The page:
# A basic question about DC power conversion

Discussion in 'Electronic Basics' started by aman, Mar 7, 2005.

1. ### amanGuest

I have a 15V voltage regulator V which supplies current to a device D.
This device supplies current at 5V.

Is it correct to say that for 300 mA supplied by device D at 5V, the
device D draws 100mA at 15V.

Does this make sense by power conservation ? (100ma * 15 = 300ma * 5)

2. ### Larry BrasfieldGuest

Assuming that there is no other power flow or
storage other than needed for the conversion,
those values represent the limiting case that a
perfectly efficient converter would impose.

3. ### Robert MonsenGuest

Your question confuses me, so I'm assuming you meant:

I have a 15V power supply which supplies a 5V linear regulator U1.

Linear regulators are series elements (for the most part) and thus pass
exactly the same current as the circuit as they draw from the supply
(there is some leakage for control, but they try to minimize this.)

Thus, for a linear regulator, the current in (300mA) is equal to the
current out (300mA), and the regulator itself dissipates I*V = 300mA *
10V = 3W.

On the other hand, a switch mode power supply will attempt to use other
means to minimize the power consumed by the regulator itself. For a
perfectly efficient regulator (which does not exist) the loss in the
regulator would be 0W. Thus, the total power drawn from the supply would
be 300mA * 5V = 1.5W, and you would thus draw 1.5/15 = 100mA.

However, there is always some inefficiency in the regulator, expressed
as a percentage. Thus, a 90% efficient regulator would dissipate 10% of
the total energy drawn from the supply, and deliver 90% to the load.
Consequently, the power consumed would be

Preg = Pload / 9 = 167mW
Ptotal = 1.666W

So the average current from the supply would be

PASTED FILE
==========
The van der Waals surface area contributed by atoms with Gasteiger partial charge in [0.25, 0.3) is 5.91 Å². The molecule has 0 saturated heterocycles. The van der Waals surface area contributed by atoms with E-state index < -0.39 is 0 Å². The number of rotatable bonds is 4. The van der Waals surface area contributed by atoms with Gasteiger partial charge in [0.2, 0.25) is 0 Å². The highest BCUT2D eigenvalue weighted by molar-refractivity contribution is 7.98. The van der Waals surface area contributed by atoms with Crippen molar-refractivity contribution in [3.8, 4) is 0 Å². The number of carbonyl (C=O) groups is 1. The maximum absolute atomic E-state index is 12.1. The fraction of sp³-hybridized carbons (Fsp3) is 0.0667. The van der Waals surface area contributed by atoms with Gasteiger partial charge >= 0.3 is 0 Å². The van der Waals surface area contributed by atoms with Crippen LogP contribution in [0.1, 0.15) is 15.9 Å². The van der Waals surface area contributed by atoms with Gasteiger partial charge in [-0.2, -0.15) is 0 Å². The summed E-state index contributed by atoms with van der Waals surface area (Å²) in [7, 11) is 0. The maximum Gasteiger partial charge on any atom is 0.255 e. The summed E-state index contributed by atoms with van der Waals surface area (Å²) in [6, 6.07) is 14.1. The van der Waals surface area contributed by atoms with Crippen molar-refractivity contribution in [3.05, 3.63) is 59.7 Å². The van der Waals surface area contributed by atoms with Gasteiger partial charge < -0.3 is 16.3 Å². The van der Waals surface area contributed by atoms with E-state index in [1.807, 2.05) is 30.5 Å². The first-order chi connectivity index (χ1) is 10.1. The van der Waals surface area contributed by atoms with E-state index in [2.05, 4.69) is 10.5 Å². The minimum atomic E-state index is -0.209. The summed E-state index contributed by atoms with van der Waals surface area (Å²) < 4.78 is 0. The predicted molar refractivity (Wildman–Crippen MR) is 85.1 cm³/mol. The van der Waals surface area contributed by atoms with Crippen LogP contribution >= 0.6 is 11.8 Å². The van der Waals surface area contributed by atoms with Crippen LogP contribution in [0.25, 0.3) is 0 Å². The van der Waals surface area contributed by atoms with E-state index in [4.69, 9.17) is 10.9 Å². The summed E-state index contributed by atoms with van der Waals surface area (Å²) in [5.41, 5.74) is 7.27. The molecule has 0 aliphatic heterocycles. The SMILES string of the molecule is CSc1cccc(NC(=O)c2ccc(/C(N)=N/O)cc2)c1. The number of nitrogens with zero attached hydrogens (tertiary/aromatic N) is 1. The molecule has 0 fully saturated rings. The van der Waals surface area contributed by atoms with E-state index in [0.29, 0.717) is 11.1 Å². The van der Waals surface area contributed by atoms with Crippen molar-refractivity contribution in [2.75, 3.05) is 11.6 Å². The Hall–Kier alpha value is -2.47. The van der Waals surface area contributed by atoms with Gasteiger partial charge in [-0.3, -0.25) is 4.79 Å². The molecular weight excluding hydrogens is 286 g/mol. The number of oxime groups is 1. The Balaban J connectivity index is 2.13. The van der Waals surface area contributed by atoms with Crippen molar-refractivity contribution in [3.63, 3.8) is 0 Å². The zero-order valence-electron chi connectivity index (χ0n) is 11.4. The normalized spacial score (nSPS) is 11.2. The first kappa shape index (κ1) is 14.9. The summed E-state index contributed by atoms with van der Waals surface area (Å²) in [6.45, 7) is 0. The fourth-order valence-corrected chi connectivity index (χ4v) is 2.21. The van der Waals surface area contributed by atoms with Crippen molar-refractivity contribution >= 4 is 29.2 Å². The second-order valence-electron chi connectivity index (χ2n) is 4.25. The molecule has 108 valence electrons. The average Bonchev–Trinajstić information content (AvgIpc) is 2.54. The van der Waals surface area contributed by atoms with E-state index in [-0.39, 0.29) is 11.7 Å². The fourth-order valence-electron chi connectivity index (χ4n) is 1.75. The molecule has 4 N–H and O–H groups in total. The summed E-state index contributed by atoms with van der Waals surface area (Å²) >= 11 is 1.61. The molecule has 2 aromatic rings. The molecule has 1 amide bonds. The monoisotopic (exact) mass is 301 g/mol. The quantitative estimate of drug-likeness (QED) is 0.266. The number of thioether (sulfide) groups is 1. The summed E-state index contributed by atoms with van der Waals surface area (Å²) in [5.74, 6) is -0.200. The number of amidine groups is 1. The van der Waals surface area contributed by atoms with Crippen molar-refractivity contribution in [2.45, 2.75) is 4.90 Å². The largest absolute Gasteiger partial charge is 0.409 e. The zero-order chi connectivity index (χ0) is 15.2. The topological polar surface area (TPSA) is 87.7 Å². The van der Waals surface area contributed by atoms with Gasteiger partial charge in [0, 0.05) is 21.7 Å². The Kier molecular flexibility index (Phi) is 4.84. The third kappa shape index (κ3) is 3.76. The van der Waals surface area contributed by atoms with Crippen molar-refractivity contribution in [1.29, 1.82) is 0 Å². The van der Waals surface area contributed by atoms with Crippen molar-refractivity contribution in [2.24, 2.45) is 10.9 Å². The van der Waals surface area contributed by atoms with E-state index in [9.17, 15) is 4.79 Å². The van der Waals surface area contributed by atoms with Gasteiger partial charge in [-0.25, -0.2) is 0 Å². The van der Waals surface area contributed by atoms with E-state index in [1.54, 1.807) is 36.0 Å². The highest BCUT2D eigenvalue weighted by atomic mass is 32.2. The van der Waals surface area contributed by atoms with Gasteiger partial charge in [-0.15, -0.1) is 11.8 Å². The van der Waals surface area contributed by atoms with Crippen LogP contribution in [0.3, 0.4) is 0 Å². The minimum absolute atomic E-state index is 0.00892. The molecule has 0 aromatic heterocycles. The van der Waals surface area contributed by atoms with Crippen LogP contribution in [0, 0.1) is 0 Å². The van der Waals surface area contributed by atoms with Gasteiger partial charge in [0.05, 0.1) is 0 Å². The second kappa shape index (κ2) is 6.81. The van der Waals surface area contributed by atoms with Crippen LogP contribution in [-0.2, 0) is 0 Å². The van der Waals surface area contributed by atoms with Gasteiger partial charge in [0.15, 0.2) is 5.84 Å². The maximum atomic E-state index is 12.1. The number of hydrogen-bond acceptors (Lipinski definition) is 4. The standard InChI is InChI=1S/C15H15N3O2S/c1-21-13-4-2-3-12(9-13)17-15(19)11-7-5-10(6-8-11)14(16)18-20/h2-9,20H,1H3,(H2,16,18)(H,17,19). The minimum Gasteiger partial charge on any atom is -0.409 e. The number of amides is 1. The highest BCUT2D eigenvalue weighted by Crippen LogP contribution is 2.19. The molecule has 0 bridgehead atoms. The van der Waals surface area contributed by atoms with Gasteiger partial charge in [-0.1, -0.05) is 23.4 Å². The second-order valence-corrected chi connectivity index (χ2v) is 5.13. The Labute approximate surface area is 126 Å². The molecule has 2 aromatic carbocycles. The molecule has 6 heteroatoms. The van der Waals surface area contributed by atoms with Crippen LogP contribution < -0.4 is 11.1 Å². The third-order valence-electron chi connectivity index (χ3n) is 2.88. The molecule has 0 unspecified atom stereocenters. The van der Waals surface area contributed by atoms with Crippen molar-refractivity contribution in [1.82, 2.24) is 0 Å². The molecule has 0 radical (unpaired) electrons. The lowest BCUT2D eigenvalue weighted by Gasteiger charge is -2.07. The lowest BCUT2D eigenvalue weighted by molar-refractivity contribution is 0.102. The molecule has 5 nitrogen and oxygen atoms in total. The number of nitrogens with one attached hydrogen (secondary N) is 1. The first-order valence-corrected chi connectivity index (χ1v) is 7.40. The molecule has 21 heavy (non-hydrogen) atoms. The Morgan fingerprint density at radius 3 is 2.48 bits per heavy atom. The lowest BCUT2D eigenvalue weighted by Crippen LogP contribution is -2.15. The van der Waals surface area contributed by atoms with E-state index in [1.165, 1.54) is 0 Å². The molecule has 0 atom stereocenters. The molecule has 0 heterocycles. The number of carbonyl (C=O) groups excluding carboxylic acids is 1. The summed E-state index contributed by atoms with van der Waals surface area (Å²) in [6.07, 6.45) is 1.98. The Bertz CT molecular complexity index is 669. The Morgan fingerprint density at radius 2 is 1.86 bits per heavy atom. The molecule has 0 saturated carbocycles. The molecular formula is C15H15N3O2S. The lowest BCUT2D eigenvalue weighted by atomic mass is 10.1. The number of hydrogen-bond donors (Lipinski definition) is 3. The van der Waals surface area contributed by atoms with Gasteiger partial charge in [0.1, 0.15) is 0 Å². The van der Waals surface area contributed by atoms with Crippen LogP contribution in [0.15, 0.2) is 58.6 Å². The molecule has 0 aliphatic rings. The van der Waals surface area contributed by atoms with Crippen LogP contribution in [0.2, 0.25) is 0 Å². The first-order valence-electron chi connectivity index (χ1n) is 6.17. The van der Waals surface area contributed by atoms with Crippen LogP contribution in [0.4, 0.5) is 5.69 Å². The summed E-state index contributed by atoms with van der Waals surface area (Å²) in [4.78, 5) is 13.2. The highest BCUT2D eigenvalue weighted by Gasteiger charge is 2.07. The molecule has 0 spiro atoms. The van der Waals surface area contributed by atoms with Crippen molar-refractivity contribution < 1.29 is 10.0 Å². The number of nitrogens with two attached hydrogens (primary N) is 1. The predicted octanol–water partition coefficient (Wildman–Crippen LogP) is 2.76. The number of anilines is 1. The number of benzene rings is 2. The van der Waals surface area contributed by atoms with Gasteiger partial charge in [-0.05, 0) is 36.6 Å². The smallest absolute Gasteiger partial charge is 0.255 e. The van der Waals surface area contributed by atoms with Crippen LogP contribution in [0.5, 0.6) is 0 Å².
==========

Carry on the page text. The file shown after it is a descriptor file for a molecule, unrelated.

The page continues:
I = 1.666/15 = 111mA
Not unless you neglect power used by the regulator.

--
Regards,
Robert Monsen

"Your Highness, I have no need of this hypothesis."
- Pierre Laplace (1749-1827), to Napoleon,
on why his works on celestial mechanics make no mention of God.

4. ### amanGuest

Thanks Larry and Robert. Device D is not a linear regulator. It is a
board which has 4 output ports at 5V but needs 15V input power.

5. ### John FieldsGuest

---

+-----------+
+15V>------| PORT1|------------------------+->5V
| PORT2|-----------------+->5V |
| PORT3|----------+->5V | |
GND>--+----| PORT4|---+->5V | | |
| +-----------+ | | | |
| [RL4] [RL3] [RL2] [RL1
| | | | |
+--------------------+------+------+------+

You said in your first post that the current drawn by the loads on the
5V output ports is 300mA, so the total power taken out of the board
would be:

P = IE = 300mA * 5V = 1.5 watts.

Since you'd have to put at least that amount of power into the board
to get that much out, with a 1.5 watt input requirement the input
current requirement would be:

P 1.5W
I = --- = ------ = 0.1A
E 15V

So the answer to your first question would be a guarded "yes", subject
to the conditions Larry Brasfield explained in his reply to your first
post.

6. ### PeteSGuest

Along with the other asnswers, then provided you have an efficient
converter (switch mode supply, for instance), then the answer is the 5V
device draws V5/Vsys (where Vsys is your 15V input) , [5/15 * I(15v)] /
converter efficiency.
For this case, that's 100mA / (n < 1), so it's something above 100mA.

There is literally no such thing as a 100% efficient converter. A
typical off the shelf converter for this range will typically have an
efficiency ranging from 80-90%. It is possible to get much higher
efficiency for a specific system, but off the shelf converters are, by
definition, not optimised for a particular problem, except 15V in, 5V
out, I(o) >= some value.

For a typical converter then, the current drawn at the input to the
converter to feed device 'D' would probably be about 115mA (typ).

Cheers
PeteS

7. ### Kitchen ManGuest

So what you are talking about is a product you have bought that performs
the voltage conversion? If you can find out the efficiency of the
device, as others have mentioned, you can figure out how much input
current it will draw from the total of the output current, by using the
equations given.